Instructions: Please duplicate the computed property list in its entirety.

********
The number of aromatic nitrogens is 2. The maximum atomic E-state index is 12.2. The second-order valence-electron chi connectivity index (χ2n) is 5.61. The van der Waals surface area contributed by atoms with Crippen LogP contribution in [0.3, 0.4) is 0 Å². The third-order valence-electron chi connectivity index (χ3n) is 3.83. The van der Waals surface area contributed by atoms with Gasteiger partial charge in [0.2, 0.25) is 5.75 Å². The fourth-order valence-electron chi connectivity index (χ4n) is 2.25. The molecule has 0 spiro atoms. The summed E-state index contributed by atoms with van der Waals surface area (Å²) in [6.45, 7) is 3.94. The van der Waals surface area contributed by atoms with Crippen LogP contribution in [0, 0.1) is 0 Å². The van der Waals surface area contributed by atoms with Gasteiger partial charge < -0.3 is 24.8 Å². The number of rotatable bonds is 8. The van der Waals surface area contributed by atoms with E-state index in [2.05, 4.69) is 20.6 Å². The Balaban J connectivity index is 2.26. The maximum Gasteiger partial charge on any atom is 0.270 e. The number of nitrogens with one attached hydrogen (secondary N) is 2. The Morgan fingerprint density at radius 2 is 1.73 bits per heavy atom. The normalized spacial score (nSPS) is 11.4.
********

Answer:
The number of aromatic nitrogens is 2. The maximum atomic E-state index is 12.2. The second-order valence-electron chi connectivity index (χ2n) is 5.61. The van der Waals surface area contributed by atoms with Crippen LogP contribution in [0.3, 0.4) is 0 Å². The third-order valence-electron chi connectivity index (χ3n) is 3.83. The van der Waals surface area contributed by atoms with Gasteiger partial charge in [0.2, 0.25) is 5.75 Å². The fourth-order valence-electron chi connectivity index (χ4n) is 2.25. The molecule has 0 spiro atoms. The summed E-state index contributed by atoms with van der Waals surface area (Å²) in [6.45, 7) is 3.94. The van der Waals surface area contributed by atoms with Crippen LogP contribution in [0, 0.1) is 0 Å². The van der Waals surface area contributed by atoms with Gasteiger partial charge < -0.3 is 24.8 Å². The number of rotatable bonds is 8. The van der Waals surface area contributed by atoms with E-state index in [2.05, 4.69) is 20.6 Å². The Balaban J connectivity index is 2.26. The maximum Gasteiger partial charge on any atom is 0.270 e. The number of nitrogens with one attached hydrogen (secondary N) is 2. The Morgan fingerprint density at radius 2 is 1.73 bits per heavy atom. The normalized spacial score (nSPS) is 11.4.